Family Values the Jewish Way Reply

by Joel Lurie Grishaver

Since the election, “values” have been a big thing. We know that “values” in the context of the election meant, “No abortions,” and “No same sex marriage.” Jewish values are completely different. The president made it clear that he works from his value system and never compromises it; a Jewish commitment to values is from the start, a commitment to compromise. With on three exceptions, murder, sexual assault, and idolatry, all Jewish values are to be compromised. For example, Jews are against abortion EXCEPT when the health of the mother is at stake—AND—most Jewish scholars (and the ideologs of the Reform, Conservative, and Reconstructionst movements include “mental health”).

Rabbi Max Kadushin, in his book Organic Thinking, makes it clear that while Jewish values represent absolutes, the right choice, the well-valued option is always a balance between various actions that come into play in a given situation. The values are not compromises, rather they are balanced against other values. In teaching Jewish ethics we need not only teach the raw values, but the process of balancing values. That process, is the process of halakhah, Jewish law. Let me give you a perfect example from Jewish law. Honoring parents is a prime Jewish value, an absolute value. Image that your father asks you for a glass of water. Then, your mother asks you for a glass of water at basically the same time. Each parent asks you to get their glass of water first. There is no way of honoring both requests. According to Jewish Law, the right response is to invoke a third value, a sense of justice, and place the glass between them, saying, “It is unfair to force me to decide between you, too. The “honoring parents” value is so compromised. Most moral choices are not choices between the ethical and the unethical, but rather choices between two values, in the case of our example, “Honoring mother and honoring father as well as fair demands on a child.” Jewish values are called middot.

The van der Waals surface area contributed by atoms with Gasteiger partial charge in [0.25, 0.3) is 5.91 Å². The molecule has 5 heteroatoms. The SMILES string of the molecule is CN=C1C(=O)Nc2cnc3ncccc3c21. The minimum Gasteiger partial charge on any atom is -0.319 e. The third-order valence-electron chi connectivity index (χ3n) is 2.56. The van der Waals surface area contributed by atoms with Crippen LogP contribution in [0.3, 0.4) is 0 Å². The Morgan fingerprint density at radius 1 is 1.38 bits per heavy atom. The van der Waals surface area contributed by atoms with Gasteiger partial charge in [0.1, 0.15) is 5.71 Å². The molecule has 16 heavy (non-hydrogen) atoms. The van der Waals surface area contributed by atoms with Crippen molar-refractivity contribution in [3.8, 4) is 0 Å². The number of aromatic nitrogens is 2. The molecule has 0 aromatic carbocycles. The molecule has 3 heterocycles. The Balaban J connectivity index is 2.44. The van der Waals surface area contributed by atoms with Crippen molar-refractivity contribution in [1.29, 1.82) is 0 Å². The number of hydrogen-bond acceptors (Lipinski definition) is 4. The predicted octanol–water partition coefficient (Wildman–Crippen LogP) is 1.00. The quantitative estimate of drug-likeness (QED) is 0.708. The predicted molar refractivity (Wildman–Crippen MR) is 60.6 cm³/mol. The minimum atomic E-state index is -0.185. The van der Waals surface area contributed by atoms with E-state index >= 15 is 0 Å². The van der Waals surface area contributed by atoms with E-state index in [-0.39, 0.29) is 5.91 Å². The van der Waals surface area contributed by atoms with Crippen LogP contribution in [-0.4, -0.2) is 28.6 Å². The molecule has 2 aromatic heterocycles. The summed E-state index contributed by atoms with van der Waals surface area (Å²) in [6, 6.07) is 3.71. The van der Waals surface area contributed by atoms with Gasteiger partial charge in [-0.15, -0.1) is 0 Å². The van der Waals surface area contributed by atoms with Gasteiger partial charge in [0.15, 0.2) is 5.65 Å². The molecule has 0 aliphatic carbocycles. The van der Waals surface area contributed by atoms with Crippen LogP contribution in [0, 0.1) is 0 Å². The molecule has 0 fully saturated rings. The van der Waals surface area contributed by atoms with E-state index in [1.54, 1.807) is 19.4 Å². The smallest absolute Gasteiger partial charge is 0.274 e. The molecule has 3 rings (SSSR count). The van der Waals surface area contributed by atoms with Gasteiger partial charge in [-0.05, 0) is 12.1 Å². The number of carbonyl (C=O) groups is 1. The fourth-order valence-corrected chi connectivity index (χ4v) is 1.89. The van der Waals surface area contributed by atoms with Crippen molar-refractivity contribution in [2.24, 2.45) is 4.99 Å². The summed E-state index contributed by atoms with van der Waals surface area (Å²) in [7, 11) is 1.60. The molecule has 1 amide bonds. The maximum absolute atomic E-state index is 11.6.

Middot means measures. It is also the functional Hebrew word for “values.” Midot contains a whole lesson in a single word. Its secret is that ethics have more to do with measurement that with direction. In this article we are going to talk about anger. The simple lesson, the essential lesson in one phrase, is that anger is not good or bad. Those are the wrong questions. The question is: “How much anger?” and “What are you mixing it with?” When it comes to midot, you need to be like a kid in a candy store. What you need to do is say, “I’ll take two of these, five strips of those, an ounce of that, and a full scoop from that barrel.” That is the way the Jewish tradition wants you to build character. It works like this.

If you can feel it—God wants you to have it. If it is one of the voices in the choir that is your soul—then it is there for a reason. Nothing needs to be purged. Nothing needs to be beaten out. God blended in everything that is you—on purpose–for good reason. Your inner-self cannot be divided “good” feelings and “bad” feelings—rather your job is to put them in balance. The midrash puts it this way:

The Yetzer ha-Tov the inner-tidal-pull to do “good” is “good.” The Yetzer ha-Ra the inner-tidal-pull to do “evil” is “very good.” The “shock” we feel “evil” being “very good” is intentional. This midrash goes on to explain that it is only because of the Yetzer ha-Ra, that couples make babies, establish homes, open business, go into competition, and even become public leaders. Everything God built into our inner works is a gift—but they are gifts that must be carefully balanced and used well. (Bereshit Rabbah)

To raise Jews whose actions are informed by the Jewish tradition, we are have an obligation not only to teach values but to teach ethics. Values alone only get us half way towards making the right decisions. Here is where the richness of the Jewish tradition can inform the “fundamentalists” in our midst and help them understand that true religiosity is the flexible application of values, informed by the tradition, to life’s challenges. To be good Jewish teachers, compromise is as important as the raw values. That’s a big lesson.

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